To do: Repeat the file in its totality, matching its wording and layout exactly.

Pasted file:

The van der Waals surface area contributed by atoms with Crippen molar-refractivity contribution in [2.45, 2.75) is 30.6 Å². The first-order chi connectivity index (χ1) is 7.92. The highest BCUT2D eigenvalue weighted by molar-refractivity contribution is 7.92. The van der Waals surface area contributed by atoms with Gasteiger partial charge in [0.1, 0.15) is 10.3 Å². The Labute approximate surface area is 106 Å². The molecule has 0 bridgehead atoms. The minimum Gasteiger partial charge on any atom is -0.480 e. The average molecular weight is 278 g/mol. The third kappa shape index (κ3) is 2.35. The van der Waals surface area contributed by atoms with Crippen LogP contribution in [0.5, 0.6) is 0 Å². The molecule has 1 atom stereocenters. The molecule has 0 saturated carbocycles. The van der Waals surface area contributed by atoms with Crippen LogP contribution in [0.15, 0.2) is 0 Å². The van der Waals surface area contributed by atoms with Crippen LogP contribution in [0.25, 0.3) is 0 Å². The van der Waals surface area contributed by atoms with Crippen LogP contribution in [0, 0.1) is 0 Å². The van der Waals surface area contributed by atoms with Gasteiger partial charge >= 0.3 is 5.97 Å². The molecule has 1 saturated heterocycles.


The van der Waals surface area contributed by atoms with Crippen molar-refractivity contribution in [2.45, 2.75) is 30.6 Å². The first-order chi connectivity index (χ1) is 7.92. The highest BCUT2D eigenvalue weighted by molar-refractivity contribution is 7.92. The van der Waals surface area contributed by atoms with Gasteiger partial charge in [0.1, 0.15) is 10.3 Å². The Labute approximate surface area is 106 Å². The molecule has 0 bridgehead atoms. The minimum Gasteiger partial charge on any atom is -0.480 e. The average molecular weight is 278 g/mol. The third kappa shape index (κ3) is 2.35. The van der Waals surface area contributed by atoms with Crippen LogP contribution in [0.5, 0.6) is 0 Å². The molecule has 1 atom stereocenters. The molecule has 0 saturated carbocycles. The van der Waals surface area contributed by atoms with Crippen LogP contribution in [0.15, 0.2) is 0 Å². The van der Waals surface area contributed by atoms with Crippen LogP contribution in [0.25, 0.3) is 0 Å². The van der Waals surface area contributed by atoms with Crippen LogP contribution in [0, 0.1) is 0 Å². The van der Waals surface area contributed by atoms with Gasteiger partial charge >= 0.3 is 5.97 Å². The molecule has 1 saturated heterocycles.